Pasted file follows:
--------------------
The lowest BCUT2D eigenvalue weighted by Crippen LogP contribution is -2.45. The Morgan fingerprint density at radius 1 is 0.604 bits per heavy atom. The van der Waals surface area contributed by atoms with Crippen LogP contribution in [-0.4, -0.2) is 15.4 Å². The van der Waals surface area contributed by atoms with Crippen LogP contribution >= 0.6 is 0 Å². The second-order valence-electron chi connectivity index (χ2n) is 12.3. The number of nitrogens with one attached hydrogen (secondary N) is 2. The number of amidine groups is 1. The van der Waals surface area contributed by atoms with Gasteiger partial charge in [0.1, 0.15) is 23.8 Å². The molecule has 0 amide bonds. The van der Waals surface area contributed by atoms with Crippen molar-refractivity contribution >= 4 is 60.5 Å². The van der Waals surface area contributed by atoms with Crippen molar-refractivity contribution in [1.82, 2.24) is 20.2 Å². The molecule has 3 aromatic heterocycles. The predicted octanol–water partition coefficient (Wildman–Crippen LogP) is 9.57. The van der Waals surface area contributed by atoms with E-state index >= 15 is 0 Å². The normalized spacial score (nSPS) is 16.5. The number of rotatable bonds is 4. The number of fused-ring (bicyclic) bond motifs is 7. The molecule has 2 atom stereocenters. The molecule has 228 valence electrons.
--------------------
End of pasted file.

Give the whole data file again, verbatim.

The lowest BCUT2D eigenvalue weighted by Crippen LogP contribution is -2.45. The Morgan fingerprint density at radius 1 is 0.604 bits per heavy atom. The van der Waals surface area contributed by atoms with Crippen LogP contribution in [-0.4, -0.2) is 15.4 Å². The van der Waals surface area contributed by atoms with Crippen LogP contribution >= 0.6 is 0 Å². The second-order valence-electron chi connectivity index (χ2n) is 12.3. The number of nitrogens with one attached hydrogen (secondary N) is 2. The number of amidine groups is 1. The van der Waals surface area contributed by atoms with Gasteiger partial charge in [0.1, 0.15) is 23.8 Å². The molecule has 0 amide bonds. The van der Waals surface area contributed by atoms with Crippen molar-refractivity contribution >= 4 is 60.5 Å². The van der Waals surface area contributed by atoms with Crippen molar-refractivity contribution in [1.82, 2.24) is 20.2 Å². The molecule has 3 aromatic heterocycles. The predicted octanol–water partition coefficient (Wildman–Crippen LogP) is 9.57. The van der Waals surface area contributed by atoms with E-state index >= 15 is 0 Å². The normalized spacial score (nSPS) is 16.5. The number of rotatable bonds is 4. The number of fused-ring (bicyclic) bond motifs is 7. The molecule has 2 atom stereocenters. The molecule has 228 valence electrons.